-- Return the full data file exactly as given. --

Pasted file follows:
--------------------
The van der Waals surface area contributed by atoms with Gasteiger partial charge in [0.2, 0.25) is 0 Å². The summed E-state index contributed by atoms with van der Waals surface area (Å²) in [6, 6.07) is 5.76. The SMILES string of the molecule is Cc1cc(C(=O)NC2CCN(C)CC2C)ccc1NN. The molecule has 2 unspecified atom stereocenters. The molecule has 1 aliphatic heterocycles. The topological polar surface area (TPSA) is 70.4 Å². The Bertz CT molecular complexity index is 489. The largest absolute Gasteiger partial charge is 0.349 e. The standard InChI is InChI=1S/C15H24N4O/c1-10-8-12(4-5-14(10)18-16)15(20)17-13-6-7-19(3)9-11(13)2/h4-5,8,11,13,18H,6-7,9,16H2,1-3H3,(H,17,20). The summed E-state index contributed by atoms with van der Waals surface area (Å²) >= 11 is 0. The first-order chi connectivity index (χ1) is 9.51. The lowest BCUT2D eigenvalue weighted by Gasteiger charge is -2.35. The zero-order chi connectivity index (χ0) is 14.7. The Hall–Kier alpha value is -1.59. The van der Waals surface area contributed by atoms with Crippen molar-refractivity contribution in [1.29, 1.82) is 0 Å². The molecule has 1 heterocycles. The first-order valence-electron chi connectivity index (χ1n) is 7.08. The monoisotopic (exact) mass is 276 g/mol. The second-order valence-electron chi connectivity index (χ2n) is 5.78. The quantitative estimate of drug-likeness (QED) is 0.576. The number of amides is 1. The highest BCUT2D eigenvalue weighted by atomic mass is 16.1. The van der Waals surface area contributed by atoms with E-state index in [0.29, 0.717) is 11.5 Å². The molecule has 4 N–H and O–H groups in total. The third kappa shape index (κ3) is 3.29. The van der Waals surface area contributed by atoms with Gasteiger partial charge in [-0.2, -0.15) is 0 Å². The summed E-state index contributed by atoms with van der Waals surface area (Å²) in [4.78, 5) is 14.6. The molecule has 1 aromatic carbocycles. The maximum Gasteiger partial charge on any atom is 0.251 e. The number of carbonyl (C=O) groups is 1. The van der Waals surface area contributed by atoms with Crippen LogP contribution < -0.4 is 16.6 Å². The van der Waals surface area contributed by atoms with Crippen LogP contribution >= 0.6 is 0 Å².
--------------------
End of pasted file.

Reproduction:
The van der Waals surface area contributed by atoms with Gasteiger partial charge in [0.2, 0.25) is 0 Å². The summed E-state index contributed by atoms with van der Waals surface area (Å²) in [6, 6.07) is 5.76. The SMILES string of the molecule is Cc1cc(C(=O)NC2CCN(C)CC2C)ccc1NN. The molecule has 2 unspecified atom stereocenters. The molecule has 1 aliphatic heterocycles. The topological polar surface area (TPSA) is 70.4 Å². The Bertz CT molecular complexity index is 489. The largest absolute Gasteiger partial charge is 0.349 e. The standard InChI is InChI=1S/C15H24N4O/c1-10-8-12(4-5-14(10)18-16)15(20)17-13-6-7-19(3)9-11(13)2/h4-5,8,11,13,18H,6-7,9,16H2,1-3H3,(H,17,20). The summed E-state index contributed by atoms with van der Waals surface area (Å²) >= 11 is 0. The first-order chi connectivity index (χ1) is 9.51. The lowest BCUT2D eigenvalue weighted by Gasteiger charge is -2.35. The zero-order chi connectivity index (χ0) is 14.7. The Hall–Kier alpha value is -1.59. The van der Waals surface area contributed by atoms with Crippen molar-refractivity contribution in [1.29, 1.82) is 0 Å². The molecule has 1 heterocycles. The first-order valence-electron chi connectivity index (χ1n) is 7.08. The monoisotopic (exact) mass is 276 g/mol. The second-order valence-electron chi connectivity index (χ2n) is 5.78. The quantitative estimate of drug-likeness (QED) is 0.576. The number of amides is 1. The highest BCUT2D eigenvalue weighted by atomic mass is 16.1. The van der Waals surface area contributed by atoms with E-state index in [0.29, 0.717) is 11.5 Å². The molecule has 4 N–H and O–H groups in total. The third kappa shape index (κ3) is 3.29. The van der Waals surface area contributed by atoms with Gasteiger partial charge in [-0.2, -0.15) is 0 Å². The summed E-state index contributed by atoms with van der Waals surface area (Å²) in [4.78, 5) is 14.6. The molecule has 1 aromatic carbocycles. The maximum Gasteiger partial charge on any atom is 0.251 e. The number of carbonyl (C=O) groups is 1. The van der Waals surface area contributed by atoms with Crippen LogP contribution < -0.4 is 16.6 Å². The van der Waals surface area contributed by atoms with Crippen LogP contribution >= 0.6 is 0 Å².